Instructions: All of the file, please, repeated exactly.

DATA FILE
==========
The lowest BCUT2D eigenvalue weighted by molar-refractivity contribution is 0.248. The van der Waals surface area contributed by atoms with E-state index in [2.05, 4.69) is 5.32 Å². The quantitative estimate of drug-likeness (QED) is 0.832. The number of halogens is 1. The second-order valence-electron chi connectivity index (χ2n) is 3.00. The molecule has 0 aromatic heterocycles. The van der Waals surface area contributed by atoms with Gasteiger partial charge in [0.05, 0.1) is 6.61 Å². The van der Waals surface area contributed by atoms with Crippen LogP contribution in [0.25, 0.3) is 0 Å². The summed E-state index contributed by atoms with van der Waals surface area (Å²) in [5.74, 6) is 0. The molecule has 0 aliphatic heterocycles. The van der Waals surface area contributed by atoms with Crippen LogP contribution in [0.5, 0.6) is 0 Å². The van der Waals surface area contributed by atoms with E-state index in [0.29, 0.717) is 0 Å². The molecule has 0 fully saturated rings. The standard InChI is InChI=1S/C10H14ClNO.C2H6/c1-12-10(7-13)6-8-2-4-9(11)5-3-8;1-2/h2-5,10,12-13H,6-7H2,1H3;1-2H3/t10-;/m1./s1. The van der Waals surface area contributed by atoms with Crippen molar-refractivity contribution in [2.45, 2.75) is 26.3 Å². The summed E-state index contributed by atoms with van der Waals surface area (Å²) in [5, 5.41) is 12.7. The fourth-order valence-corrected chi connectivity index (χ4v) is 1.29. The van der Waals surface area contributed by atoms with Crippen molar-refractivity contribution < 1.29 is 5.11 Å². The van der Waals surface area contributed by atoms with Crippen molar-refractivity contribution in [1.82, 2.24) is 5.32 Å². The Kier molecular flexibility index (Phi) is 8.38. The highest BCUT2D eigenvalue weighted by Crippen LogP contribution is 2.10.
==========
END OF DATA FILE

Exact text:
The lowest BCUT2D eigenvalue weighted by molar-refractivity contribution is 0.248. The van der Waals surface area contributed by atoms with E-state index in [2.05, 4.69) is 5.32 Å². The quantitative estimate of drug-likeness (QED) is 0.832. The number of halogens is 1. The second-order valence-electron chi connectivity index (χ2n) is 3.00. The molecule has 0 aromatic heterocycles. The van der Waals surface area contributed by atoms with Gasteiger partial charge in [0.05, 0.1) is 6.61 Å². The van der Waals surface area contributed by atoms with Crippen LogP contribution in [0.25, 0.3) is 0 Å². The summed E-state index contributed by atoms with van der Waals surface area (Å²) in [5.74, 6) is 0. The molecule has 0 aliphatic heterocycles. The van der Waals surface area contributed by atoms with Crippen LogP contribution in [0.5, 0.6) is 0 Å². The van der Waals surface area contributed by atoms with E-state index in [0.29, 0.717) is 0 Å². The molecule has 0 fully saturated rings. The standard InChI is InChI=1S/C10H14ClNO.C2H6/c1-12-10(7-13)6-8-2-4-9(11)5-3-8;1-2/h2-5,10,12-13H,6-7H2,1H3;1-2H3/t10-;/m1./s1. The van der Waals surface area contributed by atoms with Crippen molar-refractivity contribution in [2.45, 2.75) is 26.3 Å². The summed E-state index contributed by atoms with van der Waals surface area (Å²) in [5, 5.41) is 12.7. The fourth-order valence-corrected chi connectivity index (χ4v) is 1.29. The van der Waals surface area contributed by atoms with Crippen molar-refractivity contribution < 1.29 is 5.11 Å². The van der Waals surface area contributed by atoms with Crippen molar-refractivity contribution in [1.82, 2.24) is 5.32 Å². The Kier molecular flexibility index (Phi) is 8.38. The highest BCUT2D eigenvalue weighted by Crippen LogP contribution is 2.10.